Apple MacBook Air (13-inch, 2013)
Alienware 14 (Core i7, 16GB, 256GB SSD, Nvidia GTX765M)stars
No complaints about the performance, but the design changes don't go nearly far enough.
Mac laptop users generally love their hardware, but with only three basic designs--the MacBook, the MacBook Pro, and the MacBook Air--there are a few distinct gaps in the lineup. Axiotron aims to fill at least one of those gaps with the ModBook, a 13-inch MacBook reworked into a slate-style tablet PC. It's a clever bit of engineering, taking the guts of a MacBook and removing the lid, omitting the keyboard and trackpad, replacing the display with a Wacom-enabled LCD and digitizer, and adding a scratch-resistant magnesium shell to the top. Starting at $2,279 (our review unit was $2,609), you'll pay a hefty premium over the basic MacBook, but for tablet users, it's is the only Mac game in town.
The ModBook is an impressive feat of engineering and it looks and feels well-constructed. But unlike convertible tablet PCs, it lacks a keyboard and even the most basic of tablet functions, a rotating screen orientation, so you're stuck in landscape mode--which is somewhat awkward when cradling it in your arm. For the very small minority who need a slate-style tablet and the Mac OS, Axiotron certainly fits the bill. For the rest of us, however, it's an expensive oddity.
|Price as reviewed / Starting price||$2,609|
|Processor||2.2GHz Intel Core 2 Duo T7500|
|Memory||2GB, 667MHz DDR2|
|Hard drive||160GB 5,400rpm|
|Graphics||Intel GMA X3100 (integrated)|
|Operating System||Mac OS X 10.5 Leopard|
|Dimensions (WDH)||12.8 x 8.9 x 1.1 inches|
|Screen size (diagonal)||13.3 inches|
|System weight / Weight with AC adapter||5.5/6.1 pounds|
|Category||Thin and Light|
Despite having the same dimensions as a standard MacBook, the ModBook weighs about half a pound more and feels somewhat heavy and unwieldy when carrying it in your arms. The silver-finished magnesium top shell looks more like a MacBook Pro, but from the sides and bottom, you can clearly see the system's origins as a stock white MacBook. The original system's slot-loading optical drive is there, as are the original ports and connections along the opposite side. The bottom is the original MacBook shell, with a standard MacBook battery.
In the same style as Apple, the ModBook's front face has a very clean look, with only a power button and a button for controlling the built-in GPS module--an interesting, if not universally practical, extra. We might have preferred skipping the GPS and saving a few bucks.
A Wacom digitizer pen slides into a slot just below the screen. This is an active pen, so unlike tablets such as the HP tx2000, you won't be able to use your finger or another pointing device. The pen, however, has an eraser and a rocker switch with two function buttons. Like Windows Vista, the Mac operating system supports handwriting recognition, with a built-in app called Inkwell. We were able to jot down some notes and have the program convert them to text fairly easily and accurately. Axiotron includes some other programs for you, including Quickclicks, which is a basic onscreen keyboard for entering text, and a trial version of a more advanced notepad program called InkBook. The ModBook is a natural for design programs such as Photoshop, although some users still may feel lost in advanced apps like that without a keyboard. Even knocking out a quick e-mail is a challenge; anything outside of jotting down a handwritten note or drawing or sketching on the screen will require you travel with a USB keyboard.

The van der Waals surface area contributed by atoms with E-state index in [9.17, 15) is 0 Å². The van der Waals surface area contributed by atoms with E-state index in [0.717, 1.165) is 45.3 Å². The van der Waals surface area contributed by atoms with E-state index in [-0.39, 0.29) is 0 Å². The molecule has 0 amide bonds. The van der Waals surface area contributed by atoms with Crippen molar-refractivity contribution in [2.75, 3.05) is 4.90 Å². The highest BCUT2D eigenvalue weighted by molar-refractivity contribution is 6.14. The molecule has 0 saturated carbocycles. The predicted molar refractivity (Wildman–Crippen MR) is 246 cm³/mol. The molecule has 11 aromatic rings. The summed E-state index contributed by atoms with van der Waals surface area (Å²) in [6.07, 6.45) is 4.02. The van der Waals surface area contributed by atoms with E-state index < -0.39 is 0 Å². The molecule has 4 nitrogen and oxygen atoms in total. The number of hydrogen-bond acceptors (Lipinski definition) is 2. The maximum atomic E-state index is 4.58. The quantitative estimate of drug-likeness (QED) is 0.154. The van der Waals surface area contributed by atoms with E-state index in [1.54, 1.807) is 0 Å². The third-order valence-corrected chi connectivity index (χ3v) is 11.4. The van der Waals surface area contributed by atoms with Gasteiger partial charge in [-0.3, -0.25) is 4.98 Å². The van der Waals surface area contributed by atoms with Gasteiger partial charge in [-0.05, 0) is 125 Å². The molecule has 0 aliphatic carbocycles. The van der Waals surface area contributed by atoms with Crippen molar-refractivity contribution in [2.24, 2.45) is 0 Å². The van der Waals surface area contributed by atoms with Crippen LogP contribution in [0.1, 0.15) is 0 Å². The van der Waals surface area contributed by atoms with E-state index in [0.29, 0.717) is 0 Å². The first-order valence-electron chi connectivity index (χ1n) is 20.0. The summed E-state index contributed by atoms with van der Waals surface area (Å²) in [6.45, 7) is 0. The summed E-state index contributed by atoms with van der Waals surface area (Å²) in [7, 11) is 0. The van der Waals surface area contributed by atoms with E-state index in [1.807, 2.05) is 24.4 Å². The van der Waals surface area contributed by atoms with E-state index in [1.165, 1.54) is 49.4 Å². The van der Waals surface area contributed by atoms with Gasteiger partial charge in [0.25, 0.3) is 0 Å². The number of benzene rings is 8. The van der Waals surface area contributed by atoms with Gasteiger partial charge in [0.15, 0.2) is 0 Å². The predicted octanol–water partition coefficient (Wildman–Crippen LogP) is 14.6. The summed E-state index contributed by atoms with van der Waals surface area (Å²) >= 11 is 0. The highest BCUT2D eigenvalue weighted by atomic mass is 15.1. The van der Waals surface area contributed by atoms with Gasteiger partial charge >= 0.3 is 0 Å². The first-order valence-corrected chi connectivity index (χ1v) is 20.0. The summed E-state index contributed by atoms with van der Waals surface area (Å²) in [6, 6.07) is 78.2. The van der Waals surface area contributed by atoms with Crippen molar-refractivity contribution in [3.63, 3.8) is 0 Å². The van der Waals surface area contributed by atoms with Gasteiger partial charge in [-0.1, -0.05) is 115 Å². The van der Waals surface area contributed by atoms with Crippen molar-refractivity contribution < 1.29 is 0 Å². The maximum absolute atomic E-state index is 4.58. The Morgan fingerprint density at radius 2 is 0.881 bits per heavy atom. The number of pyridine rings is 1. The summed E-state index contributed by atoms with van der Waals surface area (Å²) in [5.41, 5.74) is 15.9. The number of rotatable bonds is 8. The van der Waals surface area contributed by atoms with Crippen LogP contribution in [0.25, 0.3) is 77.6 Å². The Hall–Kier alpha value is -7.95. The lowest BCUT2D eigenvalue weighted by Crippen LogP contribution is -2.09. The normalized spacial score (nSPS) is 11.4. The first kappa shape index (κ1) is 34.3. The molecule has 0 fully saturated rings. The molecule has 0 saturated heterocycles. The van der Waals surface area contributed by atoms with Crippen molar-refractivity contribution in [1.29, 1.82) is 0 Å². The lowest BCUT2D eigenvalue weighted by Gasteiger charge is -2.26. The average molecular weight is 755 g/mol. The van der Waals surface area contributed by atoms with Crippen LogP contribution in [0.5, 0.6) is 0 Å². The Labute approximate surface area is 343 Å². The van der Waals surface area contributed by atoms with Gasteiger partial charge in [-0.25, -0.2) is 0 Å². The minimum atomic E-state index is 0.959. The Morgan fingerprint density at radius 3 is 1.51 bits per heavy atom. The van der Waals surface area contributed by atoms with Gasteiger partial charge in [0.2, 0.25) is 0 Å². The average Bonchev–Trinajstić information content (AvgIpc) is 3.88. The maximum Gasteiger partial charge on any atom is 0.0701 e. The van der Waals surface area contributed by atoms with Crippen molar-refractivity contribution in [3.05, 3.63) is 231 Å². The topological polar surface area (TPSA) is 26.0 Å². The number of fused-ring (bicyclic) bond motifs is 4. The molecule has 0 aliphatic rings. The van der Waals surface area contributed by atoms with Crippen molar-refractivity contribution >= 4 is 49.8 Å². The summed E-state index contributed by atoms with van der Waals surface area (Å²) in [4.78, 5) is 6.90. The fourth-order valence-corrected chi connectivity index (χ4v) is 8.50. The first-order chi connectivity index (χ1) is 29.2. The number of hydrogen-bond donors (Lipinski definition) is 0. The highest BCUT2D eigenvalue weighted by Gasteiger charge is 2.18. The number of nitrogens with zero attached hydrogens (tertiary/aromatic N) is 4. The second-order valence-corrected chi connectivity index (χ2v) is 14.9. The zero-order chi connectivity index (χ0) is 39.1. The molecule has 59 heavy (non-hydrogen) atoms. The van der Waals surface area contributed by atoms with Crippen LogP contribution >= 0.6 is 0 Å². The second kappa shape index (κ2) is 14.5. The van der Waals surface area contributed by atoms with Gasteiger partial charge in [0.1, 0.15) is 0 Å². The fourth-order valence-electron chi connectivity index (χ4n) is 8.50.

The display, while new, offers the same 1,280x800 native resolution as the original MacBook and has a matte finish for easy viewing in a variety of lighting situations--particularly important for a tablet. Above the display is Apple's familiar iSight camera, which fortunately survived the rebuilding.
|Axiotron ModBook||Average for mainstream category|
|Video||Mini-DVI video out||VGA-out, S-Video|
|Audio||Stereo speakers, headphone/microphone jacks||Stereo speakers, headphone/microphone jacks|
|Data||2 USB 2.0, FireWire 400||4 USB 2.0, mini-FireWire, mulitformat memory card reader|
|Expansion||None||PC Card slot|
|Networking||Ethernet, 802.11 b/g/n Wi-Fi, Bluetooth||Modem, Ethernet, 802.11 a/b/g Wi-Fi, optional Bluetooth|
|Optical drive||Slot-loading DVD burner||DVD burner|
You'll find the same standard ports and connections on the ModBook as a MacBook, with the addition of a GPS module. The GPS works with programs like Google Earth, but can also be turned off to save battery life.
Since the ModBooks are built from off-the-shelf MacBooks, the available components closely mirror what Apple is offering at any given time. Our review unit had the then-faster of two processor choices, a 2.2GHz Intel Core 2 Duo. But since Apple recently upgraded the MacBook line with newer CPUs, the ModBooks have been updated as well. The $2,279 2.1GHz version is based on the $1,099 MacBook and includes 1GB of RAM and a 120GB hard drive, while the $2,479 2.4GHz version is based on the $1,299 MacBook and has 2GB of RAM and a 160GB hard drive. Upgrades to RAM and hard-drive size are the same as offered by Apple, but you can also replace the optical drive with another hard drive, up to 250GB.
Our ModBook's components were nearly identical to the 13-inch MacBook we tested in November 2007, with an identical 2.2GHz Intel Core 2 Duo CPU. The ModBook, however, had 4GB of RAM to the MacBook's 2GB. Despite the extra RAM, the two systems' performance was virtually identical, but bear in mind that the ModBook has extra Wacom and GPS components to deal with. A brand-new MacBook Pro with a 2.5GHz Penryn-class Intel Core 2 Duo easily beat both systems, but Apple's new MacBook Air was far behind, thanks to its slower custom CPU, designed to fit into the Air's slim frame. Like the original MacBook, apps like Photoshop ran well, which is probably the most important thing in a device like this.